Powdered Sugar

Powdered sugar has the smallest crystal size of any of the white sugars, as small as 0.01 millimeters. It’s also known as “confectioner’s” or “icing” sugar depending on where you live. The tiny crystals make it good for dusting and of course making frostings and icings. The only major drawback to powdered sugar is its flavor and texture which can be chalky. The reason, because powdered sugar contains up to about 3% corn starch, which is there to absorb moisture and keep the tiny crystals from clumping.

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15 Responses to Powdered Sugar

  1. Jackie says:

    The brand icing sugar I get where I live is a UK product which lists E341 (Tricalcium Phosphate) as the anti-caking agent. I always used to wonder about the chalky texture I used to read about until someone brought me a bag of Domino brand confectioner’s sugar from the US. I made a simple water icing with it and compared to what I was used to it had a slightly soapy taste (if soapy is the best way to describe it) and it somehow seemed less sweet.

    • Rick Turner says:

      As an addition, in Australia we also have “pure icing sugar”, which (I believe) has no caking agent and a superior taste by far

      • joepastry says:

        Interesting. I don’t think we have that here. I wonder how it retains its consistency?

        I’ll see if I can find out, Rick!

        - Joe

        • Heather says:

          Rick is correct. Pure icing sugar is exactly what it says on the label. It is powdered sugar with no additives. It goes lumpy very soon after opening so I only buy it when I have a specific need, such as royal icing. The rest of the time I use icing sugar mixture, which is powdered sugar mixed with up to around 5% cornflour. This does not go lumpy if kept in an airtight container. It is used for stuff like buttercream, sweetening whipped cream etc.

          Here is a link with more information:

          http://www.sugaraustralia.com.au/CrystalSugars.aspx

          • joepastry says:

            Very interesting, Heather. My guess is that there’s something like that available as a specialty product in the States, but I’ve just not come across it. But it’s definitely not something you see in stores. Thanks for the comment!

            - Joe

  2. Chana says:

    On Passover, Eastern European Jews do not eat “kitniyot” (legumes), and corn products fall into this category. (It’s not really a legume, but let’s leave that aside for now.) So confectioner’s sugar for Passover is mixed with potato starch (instead of corn starch). I usually whiz some granulated sugar in the blender to make my own confectioner’s sugar if I need it for holiday baking. In small batches it keeps fine without clumping for several days, but it has to be stored airtight and I suppose climate plays a big role here. If it does clump, then it can be sifted. There really is a difference in taste.

    FYI — a couple of years ago I had some confectioner’s sugar left over after the holiday and decided to make macarons. I halved the batter and put “pure” confectioner’s sugar in one batch, and “regular” confectioner’s sugar in the other. I wanted to see if the starch in the sugar really made a difference in how the macarons baked, as quite a few recipes make this claim. Now I’m no expert, but I can tell you that both batches came out with beautiful smooth shells and wonderful frilly feet. So don’t let those recipes scare ya!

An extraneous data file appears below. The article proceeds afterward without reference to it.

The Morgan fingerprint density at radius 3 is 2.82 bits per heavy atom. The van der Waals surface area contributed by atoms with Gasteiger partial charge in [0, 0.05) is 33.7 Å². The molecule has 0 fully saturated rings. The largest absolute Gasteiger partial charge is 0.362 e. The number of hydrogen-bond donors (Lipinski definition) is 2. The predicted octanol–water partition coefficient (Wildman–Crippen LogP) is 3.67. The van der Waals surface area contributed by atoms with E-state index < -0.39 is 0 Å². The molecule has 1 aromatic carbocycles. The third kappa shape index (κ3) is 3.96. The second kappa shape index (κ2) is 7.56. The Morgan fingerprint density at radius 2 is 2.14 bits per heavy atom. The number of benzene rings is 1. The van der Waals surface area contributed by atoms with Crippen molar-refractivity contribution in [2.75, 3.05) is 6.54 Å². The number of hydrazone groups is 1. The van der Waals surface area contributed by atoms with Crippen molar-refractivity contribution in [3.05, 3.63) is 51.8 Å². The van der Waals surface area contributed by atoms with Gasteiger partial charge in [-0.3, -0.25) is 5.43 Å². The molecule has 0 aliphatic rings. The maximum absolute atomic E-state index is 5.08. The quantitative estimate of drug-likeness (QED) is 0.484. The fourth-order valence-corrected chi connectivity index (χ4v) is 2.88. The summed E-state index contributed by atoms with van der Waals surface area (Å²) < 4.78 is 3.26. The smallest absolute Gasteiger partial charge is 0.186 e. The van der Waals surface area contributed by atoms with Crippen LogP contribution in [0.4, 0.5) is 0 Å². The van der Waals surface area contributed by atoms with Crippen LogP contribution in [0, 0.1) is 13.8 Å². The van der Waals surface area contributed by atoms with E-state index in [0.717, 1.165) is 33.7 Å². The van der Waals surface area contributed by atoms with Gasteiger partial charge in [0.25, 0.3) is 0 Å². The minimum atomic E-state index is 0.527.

3. Nicole says:

    King Arthur makes a “glazing sugar” that’s just confectioner’s sugar without the cornstarch. Mind you, I’ve never seen it in stores, but you can order it from their website. Since you’re a fan of their flour, I figured you might be interested.

  4. germaine says:

    Joe, thanks for your interesting sugar articles! I have a LOT of powdered sugar in my house at the moment, and not a lot of granulated sugar. Can I replace granulated with powdered in baking recipes? Is the substitution 1:1 ?

    Thank you

    • joepastry says:

      Hi Germaine!

      Unfortunately you can’t most of the time, I’m sorry to say. Those bigger crystals are needed for the way they poke holes in butter and attract water. Powdered can also introduce a slight cereal taste to some recipes because of the corn starch. But it’s great for icings and pastry creams and such! Make doughnuts by any chance? ;)

      Good luck!

      - Joe

  5. Maggy says:

    Last night I made an Apple cake..and with not a lot in the house, I decided to use the bag of confectioners sugar to make a simple glaze. My husband said to use milk even though I grew up with my Dad using water. It tasted so very disgusting. Like soap or perfume. I couldn’t..yuck!! I threw the piece of cake out. Is it because the sugar may be bad? I admit it has been sitting in the cabinet for some time..maybe over a year or more. Could even be two, I honestly can’t even remember when we bought it. Any ideas are welcome :) Thank you!!

    • joepastry says:

      Hey Maggy!

      Sorry to hear about the experience! The sugar can’t really go bad, but over a period of years it can get rather stale and take on musty sorts of flavors. Adding the milk probably didn’t help anything. That’s pretty much my best guess!

      Better luck next time!

      - Joe

  6. Maggy says:

    Aw man..I read the other dates wrong. These are all from last year!!! Wah. I am silently hoping for a reply.. ha. I feel ridiculous now.

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